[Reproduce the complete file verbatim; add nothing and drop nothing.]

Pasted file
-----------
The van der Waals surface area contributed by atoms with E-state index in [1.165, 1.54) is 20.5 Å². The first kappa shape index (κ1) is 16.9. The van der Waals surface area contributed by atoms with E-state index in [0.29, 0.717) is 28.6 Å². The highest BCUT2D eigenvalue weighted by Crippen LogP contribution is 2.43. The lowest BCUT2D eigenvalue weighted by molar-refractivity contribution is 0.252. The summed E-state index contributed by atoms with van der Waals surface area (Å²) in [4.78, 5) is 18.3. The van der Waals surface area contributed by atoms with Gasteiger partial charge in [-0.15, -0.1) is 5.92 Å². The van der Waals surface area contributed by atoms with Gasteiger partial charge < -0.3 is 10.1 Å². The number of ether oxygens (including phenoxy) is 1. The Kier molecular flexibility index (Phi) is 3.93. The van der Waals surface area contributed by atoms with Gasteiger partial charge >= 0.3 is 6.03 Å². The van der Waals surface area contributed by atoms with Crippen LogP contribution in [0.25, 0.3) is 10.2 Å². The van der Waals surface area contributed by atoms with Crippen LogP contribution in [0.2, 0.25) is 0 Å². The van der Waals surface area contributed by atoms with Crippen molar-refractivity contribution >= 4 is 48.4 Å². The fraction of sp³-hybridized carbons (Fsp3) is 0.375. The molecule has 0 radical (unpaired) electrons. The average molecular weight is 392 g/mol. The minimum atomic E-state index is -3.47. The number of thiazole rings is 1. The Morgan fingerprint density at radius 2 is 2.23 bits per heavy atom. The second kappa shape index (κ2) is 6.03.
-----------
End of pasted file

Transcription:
The van der Waals surface area contributed by atoms with E-state index in [1.165, 1.54) is 20.5 Å². The first kappa shape index (κ1) is 16.9. The van der Waals surface area contributed by atoms with E-state index in [0.29, 0.717) is 28.6 Å². The highest BCUT2D eigenvalue weighted by Crippen LogP contribution is 2.43. The lowest BCUT2D eigenvalue weighted by molar-refractivity contribution is 0.252. The summed E-state index contributed by atoms with van der Waals surface area (Å²) in [4.78, 5) is 18.3. The van der Waals surface area contributed by atoms with Gasteiger partial charge in [-0.15, -0.1) is 5.92 Å². The van der Waals surface area contributed by atoms with Gasteiger partial charge < -0.3 is 10.1 Å². The number of ether oxygens (including phenoxy) is 1. The Kier molecular flexibility index (Phi) is 3.93. The van der Waals surface area contributed by atoms with Gasteiger partial charge >= 0.3 is 6.03 Å². The van der Waals surface area contributed by atoms with Crippen LogP contribution in [0.25, 0.3) is 10.2 Å². The van der Waals surface area contributed by atoms with Crippen LogP contribution in [0.2, 0.25) is 0 Å². The van der Waals surface area contributed by atoms with Crippen molar-refractivity contribution >= 4 is 48.4 Å². The fraction of sp³-hybridized carbons (Fsp3) is 0.375. The molecule has 0 radical (unpaired) electrons. The average molecular weight is 392 g/mol. The minimum atomic E-state index is -3.47. The number of thiazole rings is 1. The Morgan fingerprint density at radius 2 is 2.23 bits per heavy atom. The second kappa shape index (κ2) is 6.03.